Here, however, the State has challenged the District Court's approval of across the board salary increases for instructional and noninstructional employees as an action beyond its remedial authority. Pet. for Cert. i. [n.3] An analysis of the permissible scope of the District Court's remedial authority is necessary for a proper determination of whether the order of salary increases is beyond the District Court's remedial authority, see Milliken I, 418 U. S., at 738-740, 745, and thus, it is an issue subsidiary to our ultimate inquiry. Cf. Yee v. Escondido, 503 U.S. 519, 537 (1992). Given that the District Court's basis for its salary order was grounded in "improving the desegregative attractiveness of the KCMSD," App. to Pet. for Cert. A-90, we must consider the propriety of that reliance in order to resolve properly the State's challenge to that order. We conclude that a challenge to the scope of the District Court's remedy is fairly included in the question presented. See this Court's Rule 14.1; Procunier v. Navarette, 434 U.S. 555, 560, n. 6 (1978) ("Since consideration of these issues is essential to analysis of the Court of Appeals' [decision] we shall also treat these questions as subsidiary issues `fairly comprised' by the question presented"); see also United States v. Mendenhall, 446 U.S. 544, 551-552, n. 5 (1980) (opinion of Stewart, J.) (Where the determination of a question "is essential to the correct disposition of the other issues in the case, we shall treat it as `fairly comprised' by the questions presented in the petition for certiorari"); cf. Yee, supra, at 536-537.
Justice Souter argues that our decision to review the scope of the District Court's remedial authority is both unfair and imprudent. Post, at 10. He claims that factors such as our failure to grant certiorari on the State's challenge to the District Court's remedial authority in 1988 "lulled [respondents] into addressing the case without sufficient attention to the foundational issue, and their lack of attention has now infected the Court's decision." Post, at 1. Justice Souter concludes that we have "decide[d] the issue without any warning to respondents." Post, at 10. These arguments are incorrect.
Of course, "[t]he denial of a writ of certiorari imports no expression of opinion upon the merits of the case, as the bar has been told many times." United States v. Carver, 260 U.S. 482, 490 (1923). A fortiori, far from lulling respondents into a false sense of security, our previous decision in Jenkins v. Missouri, put respondents on notice that the Court had not affirmed the validity of the District Court's remedy, 495 U. S., at 53, and that at least four Justices of the Court questioned that remedy, id., at 75-80 (Kennedy, J., concurring in part and concurring in judgment).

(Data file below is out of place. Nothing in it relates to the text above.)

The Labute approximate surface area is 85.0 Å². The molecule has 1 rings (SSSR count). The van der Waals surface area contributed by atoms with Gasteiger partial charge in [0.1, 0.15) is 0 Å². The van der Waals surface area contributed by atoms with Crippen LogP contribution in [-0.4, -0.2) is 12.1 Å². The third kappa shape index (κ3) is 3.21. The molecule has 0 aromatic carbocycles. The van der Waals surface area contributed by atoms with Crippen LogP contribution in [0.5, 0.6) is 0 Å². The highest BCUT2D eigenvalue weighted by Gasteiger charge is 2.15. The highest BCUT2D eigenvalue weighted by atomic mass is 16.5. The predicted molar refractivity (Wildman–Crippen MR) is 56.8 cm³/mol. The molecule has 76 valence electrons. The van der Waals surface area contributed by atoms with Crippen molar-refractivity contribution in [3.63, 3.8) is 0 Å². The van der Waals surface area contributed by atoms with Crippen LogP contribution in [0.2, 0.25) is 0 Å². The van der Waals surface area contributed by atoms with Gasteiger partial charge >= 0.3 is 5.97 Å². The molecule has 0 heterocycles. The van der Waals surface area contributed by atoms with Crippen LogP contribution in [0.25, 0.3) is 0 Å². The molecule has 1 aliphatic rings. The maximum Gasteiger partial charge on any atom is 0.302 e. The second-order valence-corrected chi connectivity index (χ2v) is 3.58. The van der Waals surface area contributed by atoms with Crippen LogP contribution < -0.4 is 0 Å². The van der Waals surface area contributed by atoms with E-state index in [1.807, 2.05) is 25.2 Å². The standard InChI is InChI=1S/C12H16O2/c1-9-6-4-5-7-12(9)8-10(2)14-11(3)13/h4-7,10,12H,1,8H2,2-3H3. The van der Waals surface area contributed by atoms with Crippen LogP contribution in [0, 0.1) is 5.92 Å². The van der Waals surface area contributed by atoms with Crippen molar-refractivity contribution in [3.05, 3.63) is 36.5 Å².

With respect to the specific orders at issue here, the State has once again challenged the scope of the District Court's remedial authority. The District Court was aware of this fact. See App. to Pet. for Cert. A 86 ( "The State claims that the Court should not approve desegregation funding for salaries because such funding would be beyond the scope of the Court's remedial authority") (District Court's June 25, 1992, order); id., at A 97 ("The State has argued repeatedly and currently on appeal that the salary component is not a valid component of the desegregation remedy") (District Court's June 30, 1993, order). The Court of Appeals also understood that the State had renewed this challenge. See 11 F. 3d, at 766 ( "The State argues first that the salary increase remedy sought exceeded that necessary to remedy the constitutional violations, and alternatively, that if the district court had lawful authority to impose the increases, it abused its discretion in doing so"); id., at 767 ("The State's legal argument is that the district court should have denied the salary increase funding because it was contrary to Milliken II and Swann in that it does not directly address and relate to the State's constitutional violation"); 13 F. 3d, at 1172 ("We reject the State's argument that the salary order is contrary to Milliken II and Swann"). The State renewed this same challenge in its petition for certiorari, Pet. for Cert. i, and argued here that the District Court's salary orders were beyond the scope of its remedial authority. Brief for Petitioners 27-32; Reply Brief for Petitioners 6-12. In the 100 pages of briefing provided by respondents, they have argued that the State's challenge to the scope of the District Court's remedial authority is not fairly presented and is meritless. See Brief for Respondent KCMSD et al. 40-49; Brief for Respondent Jenkins et al. 2-21, 44-49; cf. Reply Brief for Petitioners 2 ("[R]espondents . . . urge the Court to dismiss the writ as improvidently granted. This is not surprising; respondents cannot defend the excesses of the courts below").